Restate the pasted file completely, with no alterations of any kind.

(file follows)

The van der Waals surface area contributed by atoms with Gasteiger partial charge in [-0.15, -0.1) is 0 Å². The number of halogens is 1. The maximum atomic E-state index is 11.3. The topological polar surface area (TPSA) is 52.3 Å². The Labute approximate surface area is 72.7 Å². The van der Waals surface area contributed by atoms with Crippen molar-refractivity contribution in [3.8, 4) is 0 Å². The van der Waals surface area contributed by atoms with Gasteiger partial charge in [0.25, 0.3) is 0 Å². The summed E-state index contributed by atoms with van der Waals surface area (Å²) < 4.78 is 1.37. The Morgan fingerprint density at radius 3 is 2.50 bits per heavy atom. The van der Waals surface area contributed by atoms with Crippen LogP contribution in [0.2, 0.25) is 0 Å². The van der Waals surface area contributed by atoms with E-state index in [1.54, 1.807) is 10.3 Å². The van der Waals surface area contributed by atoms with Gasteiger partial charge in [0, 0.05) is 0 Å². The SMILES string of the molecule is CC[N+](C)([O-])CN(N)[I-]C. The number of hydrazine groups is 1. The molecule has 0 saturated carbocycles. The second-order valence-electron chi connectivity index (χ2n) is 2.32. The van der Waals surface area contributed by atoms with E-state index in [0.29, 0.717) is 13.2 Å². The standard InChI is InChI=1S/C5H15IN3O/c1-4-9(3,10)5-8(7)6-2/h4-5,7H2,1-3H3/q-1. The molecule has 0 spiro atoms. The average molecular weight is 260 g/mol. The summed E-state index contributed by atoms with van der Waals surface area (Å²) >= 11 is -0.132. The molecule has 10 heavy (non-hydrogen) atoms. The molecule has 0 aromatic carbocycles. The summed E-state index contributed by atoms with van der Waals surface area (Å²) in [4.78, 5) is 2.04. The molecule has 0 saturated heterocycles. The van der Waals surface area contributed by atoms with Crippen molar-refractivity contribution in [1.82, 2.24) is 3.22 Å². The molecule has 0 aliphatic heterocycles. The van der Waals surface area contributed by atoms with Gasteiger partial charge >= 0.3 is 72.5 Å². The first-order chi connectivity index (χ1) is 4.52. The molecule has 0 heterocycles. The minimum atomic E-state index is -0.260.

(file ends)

The van der Waals surface area contributed by atoms with Gasteiger partial charge in [-0.15, -0.1) is 0 Å². The number of halogens is 1. The maximum atomic E-state index is 11.3. The topological polar surface area (TPSA) is 52.3 Å². The Labute approximate surface area is 72.7 Å². The van der Waals surface area contributed by atoms with Crippen molar-refractivity contribution in [3.8, 4) is 0 Å². The van der Waals surface area contributed by atoms with Gasteiger partial charge in [0.25, 0.3) is 0 Å². The summed E-state index contributed by atoms with van der Waals surface area (Å²) < 4.78 is 1.37. The Morgan fingerprint density at radius 3 is 2.50 bits per heavy atom. The van der Waals surface area contributed by atoms with Crippen LogP contribution in [0.2, 0.25) is 0 Å². The van der Waals surface area contributed by atoms with E-state index in [1.54, 1.807) is 10.3 Å². The van der Waals surface area contributed by atoms with Gasteiger partial charge in [0, 0.05) is 0 Å². The SMILES string of the molecule is CC[N+](C)([O-])CN(N)[I-]C. The number of hydrazine groups is 1. The molecule has 0 saturated carbocycles. The second-order valence-electron chi connectivity index (χ2n) is 2.32. The van der Waals surface area contributed by atoms with E-state index in [0.29, 0.717) is 13.2 Å². The standard InChI is InChI=1S/C5H15IN3O/c1-4-9(3,10)5-8(7)6-2/h4-5,7H2,1-3H3/q-1. The molecule has 0 spiro atoms. The average molecular weight is 260 g/mol. The summed E-state index contributed by atoms with van der Waals surface area (Å²) >= 11 is -0.132. The molecule has 10 heavy (non-hydrogen) atoms. The molecule has 0 aromatic carbocycles. The summed E-state index contributed by atoms with van der Waals surface area (Å²) in [4.78, 5) is 2.04. The molecule has 0 saturated heterocycles. The van der Waals surface area contributed by atoms with Crippen molar-refractivity contribution in [1.82, 2.24) is 3.22 Å². The molecule has 0 aliphatic heterocycles. The van der Waals surface area contributed by atoms with Gasteiger partial charge >= 0.3 is 72.5 Å². The first-order chi connectivity index (χ1) is 4.52. The molecule has 0 heterocycles. The minimum atomic E-state index is -0.260.